The Week In Review

With the exception of an unfortunate slip-up by one major news outlet, there was a promising pattern in this week’s food news: common sense. A landmark study broke the bad news to dieters in denial about the importance of moderation and exercise. Chicago Tribune article telling orthorexic Americans to ignore flavor-of-the-week health scares made the rounds in over a dozen newspapers. And it turns out that Benjamin Franklin was not an animal rights activist. But there were plenty of other notable food stories that came across our desks this week — thanks to actor Jeremy Piven, the “sea kitten” crew, and an angry brigade of German bakers.
Yesterday marked the latest development in the Piven sushi saga when the television star defended his fish story in front of a grievance committee at the Actors’ Equity Association. And half of the committee members were less than impressed with Piven’s claim that seafood-induced mercury poisoning was the reason he abandoned his commitment to the Broadway production of “Speed-the-Plow.”  After the split decision, Piven gave a dramatic 25-minute interview with The New York Timespeppered with tears and even a Dr. Martin Luther King, Jr. reference
Also in seafood scare news: Residents of Madison, Wisconsin got a heaping dose of fish hype this week courtesy of People for the Ethical Treatment of Animals (PETA). Seemingly fresh out of ideas on how to package vegan propaganda for public consumption (see here and here), PETA’s latest anti-seafood campaign is a billboard reading “Got Drain Bamage?”  Clearly PETA doesn’t mind that its bogus mercury messages have already had disastrous effects on public health. But what should we expect from a group led by Ingrid Newkirk, who declared this week that “seriousness has a very small place in today’s society.”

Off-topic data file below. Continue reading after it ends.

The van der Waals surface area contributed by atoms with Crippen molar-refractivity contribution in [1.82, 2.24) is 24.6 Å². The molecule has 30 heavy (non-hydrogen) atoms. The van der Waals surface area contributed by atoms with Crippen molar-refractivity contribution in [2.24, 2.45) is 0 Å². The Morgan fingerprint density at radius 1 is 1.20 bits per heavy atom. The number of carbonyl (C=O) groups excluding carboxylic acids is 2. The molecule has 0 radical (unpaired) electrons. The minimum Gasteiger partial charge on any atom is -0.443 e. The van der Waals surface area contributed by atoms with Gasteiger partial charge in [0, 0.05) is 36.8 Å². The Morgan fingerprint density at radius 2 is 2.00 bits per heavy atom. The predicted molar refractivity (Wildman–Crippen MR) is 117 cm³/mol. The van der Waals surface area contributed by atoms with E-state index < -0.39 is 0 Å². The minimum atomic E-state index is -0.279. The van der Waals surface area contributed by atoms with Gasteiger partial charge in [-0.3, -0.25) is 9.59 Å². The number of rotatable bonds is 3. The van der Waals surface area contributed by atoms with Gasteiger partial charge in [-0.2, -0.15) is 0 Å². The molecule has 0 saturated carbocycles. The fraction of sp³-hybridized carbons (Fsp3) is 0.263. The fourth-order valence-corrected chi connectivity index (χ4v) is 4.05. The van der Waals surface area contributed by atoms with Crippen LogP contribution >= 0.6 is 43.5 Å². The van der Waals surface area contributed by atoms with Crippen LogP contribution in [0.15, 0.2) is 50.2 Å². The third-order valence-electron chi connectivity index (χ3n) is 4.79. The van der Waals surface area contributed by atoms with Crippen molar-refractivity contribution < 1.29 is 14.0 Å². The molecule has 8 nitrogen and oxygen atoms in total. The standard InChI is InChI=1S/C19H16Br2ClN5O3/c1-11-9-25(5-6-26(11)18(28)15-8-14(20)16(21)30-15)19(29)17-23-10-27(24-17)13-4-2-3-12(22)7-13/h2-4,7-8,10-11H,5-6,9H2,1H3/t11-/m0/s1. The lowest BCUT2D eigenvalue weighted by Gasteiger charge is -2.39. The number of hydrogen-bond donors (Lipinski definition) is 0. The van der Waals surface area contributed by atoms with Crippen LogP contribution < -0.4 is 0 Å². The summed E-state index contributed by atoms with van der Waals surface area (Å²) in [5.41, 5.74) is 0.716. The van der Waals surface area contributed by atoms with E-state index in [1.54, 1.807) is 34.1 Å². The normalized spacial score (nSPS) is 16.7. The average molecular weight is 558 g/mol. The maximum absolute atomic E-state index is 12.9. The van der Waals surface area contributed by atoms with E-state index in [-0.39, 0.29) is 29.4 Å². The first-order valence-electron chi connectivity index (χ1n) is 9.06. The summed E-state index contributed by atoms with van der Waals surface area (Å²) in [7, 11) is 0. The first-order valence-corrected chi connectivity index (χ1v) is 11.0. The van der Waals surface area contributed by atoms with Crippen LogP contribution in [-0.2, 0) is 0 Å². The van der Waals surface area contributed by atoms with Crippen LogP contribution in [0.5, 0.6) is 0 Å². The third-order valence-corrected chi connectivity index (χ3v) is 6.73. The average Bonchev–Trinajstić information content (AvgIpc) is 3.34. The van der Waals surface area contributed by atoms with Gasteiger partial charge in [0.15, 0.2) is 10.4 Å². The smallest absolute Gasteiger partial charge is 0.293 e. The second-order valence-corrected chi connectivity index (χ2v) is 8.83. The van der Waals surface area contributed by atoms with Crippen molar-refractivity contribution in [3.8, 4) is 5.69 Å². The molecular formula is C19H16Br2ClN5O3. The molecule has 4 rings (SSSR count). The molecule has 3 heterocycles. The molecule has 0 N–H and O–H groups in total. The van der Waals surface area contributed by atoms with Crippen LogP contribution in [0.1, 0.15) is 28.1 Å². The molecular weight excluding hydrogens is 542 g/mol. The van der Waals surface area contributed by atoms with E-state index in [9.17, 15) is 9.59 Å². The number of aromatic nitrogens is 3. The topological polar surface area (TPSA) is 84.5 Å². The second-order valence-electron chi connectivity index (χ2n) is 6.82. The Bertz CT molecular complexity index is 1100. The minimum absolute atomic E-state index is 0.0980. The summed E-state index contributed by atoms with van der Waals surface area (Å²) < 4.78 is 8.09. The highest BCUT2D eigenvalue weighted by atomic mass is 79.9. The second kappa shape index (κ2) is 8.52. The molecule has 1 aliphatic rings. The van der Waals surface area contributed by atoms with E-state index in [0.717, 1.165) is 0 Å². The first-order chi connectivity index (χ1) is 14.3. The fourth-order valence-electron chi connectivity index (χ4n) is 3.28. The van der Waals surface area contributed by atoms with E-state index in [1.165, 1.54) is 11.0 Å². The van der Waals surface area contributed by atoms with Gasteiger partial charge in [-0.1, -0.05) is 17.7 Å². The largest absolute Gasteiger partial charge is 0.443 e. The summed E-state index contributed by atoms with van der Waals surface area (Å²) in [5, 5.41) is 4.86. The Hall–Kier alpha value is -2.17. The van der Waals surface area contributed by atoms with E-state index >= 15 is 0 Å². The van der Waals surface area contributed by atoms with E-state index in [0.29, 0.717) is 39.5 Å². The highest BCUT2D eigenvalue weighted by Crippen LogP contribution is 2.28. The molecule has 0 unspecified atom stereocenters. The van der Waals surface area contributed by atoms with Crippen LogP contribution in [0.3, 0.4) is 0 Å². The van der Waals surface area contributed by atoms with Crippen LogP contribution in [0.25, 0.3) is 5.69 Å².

On the contrary, German bakers are very serious about halting European Union efforts to regulate the salt content in their pretzel and brown bread recipes:

The anger of the bakers — who condemned the bureaucrats in Brussels as “taste police” — seems to reflect a rising resentment of the European Union by a country that has long been among its biggest supporters…
“What the E.U. is doing amounts to stupid interference,” said Matthias Wiemers, chairman of the Central Association of German Bakeries, a lobby for 12,000 of the country’s 15,000 bakeries.
“The E.U. is trying to change the way we bake our bread, change the way we market it — and of all things, change the taste of our bread.”

According to The New York Times, the baker backlash has been so intense that the EU has now postponed its decision on salt regulations. Fellow adversaries of the state-side “taste police": Take a page.

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